On May 3, 2022, Judge Haywood S. Gilliam, Jr. of the U.S. District Court for the Northern District of California granted summary judgment to Wilson Sonsini client Pinterest on a copyright-infringement claim that challenged core aspects of Pinterest’s online service. This hard-fought case dates back to 2019, when plaintiff Harold Davis sued Pinterest, alleging that the company’s use of his copyrighted photographs in the routine operation of its service constituted both contributory and direct copyright infringement. Through early motion practice, Pinterest secured the dismissal of the plaintiff’s contributory-infringement claim, leaving only the direct-infringement claim.
After discovery, the parties filed cross-motions for summary judgment on the plaintiff’s remaining claim of direct copyright infringement. Mr. Davis pressed a novel theory that attacked Pinterest’s use of algorithms to select and display his photographs near advertisements on its service. The court soundly rejected that theory, holding that Pinterest’s algorithmic curation of content fell within the safe harbor provided by the Digital Millennium Copyright Act (DMCA) for infringements that arise “by reason of storage at the direction of a user.” The appearance of ads near the plaintiff’s photographs did not change the court’s conclusion that Pinterest’s activities facilitated user access to content uploaded to the service by third parties. As the court put it, “[t]he DMCA does not permit copyright holders to dictate the manner in which service providers run their platforms.”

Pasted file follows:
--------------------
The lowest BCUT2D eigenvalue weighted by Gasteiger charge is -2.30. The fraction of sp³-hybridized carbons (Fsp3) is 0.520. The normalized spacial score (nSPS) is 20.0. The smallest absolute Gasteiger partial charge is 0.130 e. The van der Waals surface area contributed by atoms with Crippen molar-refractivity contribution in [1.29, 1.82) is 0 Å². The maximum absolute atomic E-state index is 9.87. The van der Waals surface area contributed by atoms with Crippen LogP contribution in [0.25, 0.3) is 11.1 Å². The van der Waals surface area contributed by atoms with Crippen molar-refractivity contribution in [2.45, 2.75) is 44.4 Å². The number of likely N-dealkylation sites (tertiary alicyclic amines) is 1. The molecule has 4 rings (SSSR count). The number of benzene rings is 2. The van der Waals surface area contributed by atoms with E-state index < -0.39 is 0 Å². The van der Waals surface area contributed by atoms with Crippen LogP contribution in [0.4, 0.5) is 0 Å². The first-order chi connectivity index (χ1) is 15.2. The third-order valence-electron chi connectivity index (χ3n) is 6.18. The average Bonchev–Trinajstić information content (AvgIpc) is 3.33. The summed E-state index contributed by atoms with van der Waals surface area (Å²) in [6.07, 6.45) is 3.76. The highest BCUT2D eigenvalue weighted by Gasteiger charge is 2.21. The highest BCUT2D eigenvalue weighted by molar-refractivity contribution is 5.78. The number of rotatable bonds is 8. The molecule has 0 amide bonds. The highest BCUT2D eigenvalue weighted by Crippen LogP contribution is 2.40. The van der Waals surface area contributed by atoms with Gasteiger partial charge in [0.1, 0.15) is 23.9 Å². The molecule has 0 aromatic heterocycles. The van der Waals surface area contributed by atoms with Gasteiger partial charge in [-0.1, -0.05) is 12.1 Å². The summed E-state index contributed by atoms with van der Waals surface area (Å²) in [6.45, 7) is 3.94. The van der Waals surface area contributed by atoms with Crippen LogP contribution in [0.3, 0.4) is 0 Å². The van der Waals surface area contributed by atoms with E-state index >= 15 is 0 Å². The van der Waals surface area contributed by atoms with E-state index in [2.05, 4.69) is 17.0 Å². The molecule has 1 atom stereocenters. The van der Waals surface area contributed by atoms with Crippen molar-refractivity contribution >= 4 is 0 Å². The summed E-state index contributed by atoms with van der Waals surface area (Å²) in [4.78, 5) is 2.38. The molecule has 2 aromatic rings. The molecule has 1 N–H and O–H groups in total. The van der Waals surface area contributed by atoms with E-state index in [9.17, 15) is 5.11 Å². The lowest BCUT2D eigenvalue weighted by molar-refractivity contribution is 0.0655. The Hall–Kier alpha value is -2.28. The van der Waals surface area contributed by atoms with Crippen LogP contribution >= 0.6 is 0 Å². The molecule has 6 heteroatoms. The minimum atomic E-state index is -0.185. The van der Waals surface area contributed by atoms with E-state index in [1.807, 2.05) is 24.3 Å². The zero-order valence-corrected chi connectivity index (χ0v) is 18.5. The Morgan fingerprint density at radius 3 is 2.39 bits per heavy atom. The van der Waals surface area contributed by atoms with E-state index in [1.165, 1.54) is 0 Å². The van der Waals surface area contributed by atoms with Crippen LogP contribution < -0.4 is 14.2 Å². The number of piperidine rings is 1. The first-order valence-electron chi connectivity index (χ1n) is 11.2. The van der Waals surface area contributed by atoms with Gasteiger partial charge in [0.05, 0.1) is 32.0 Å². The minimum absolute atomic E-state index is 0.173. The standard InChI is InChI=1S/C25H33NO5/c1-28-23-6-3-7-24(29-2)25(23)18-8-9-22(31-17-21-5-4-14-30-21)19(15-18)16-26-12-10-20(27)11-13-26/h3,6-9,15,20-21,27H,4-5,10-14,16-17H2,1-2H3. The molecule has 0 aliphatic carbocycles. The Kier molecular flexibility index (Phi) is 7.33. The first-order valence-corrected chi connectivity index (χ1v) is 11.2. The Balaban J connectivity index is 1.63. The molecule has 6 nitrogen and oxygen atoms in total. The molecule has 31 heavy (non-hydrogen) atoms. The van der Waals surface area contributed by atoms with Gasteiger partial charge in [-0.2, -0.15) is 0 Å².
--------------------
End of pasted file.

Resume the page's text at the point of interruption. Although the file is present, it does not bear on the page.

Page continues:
The Wilson Sonsini team that represented Pinterest in the matter included partners David Kramer, Brian Willen, and Dylan Liddiard; associates Tom Wakefield, Andrew Kramer, Qifan Huang, Nathalie Gorman, and Mikaela Burkhardt; and senior paralegals Sissel Browder and Soo Kim.
For more information, please see the court’s order.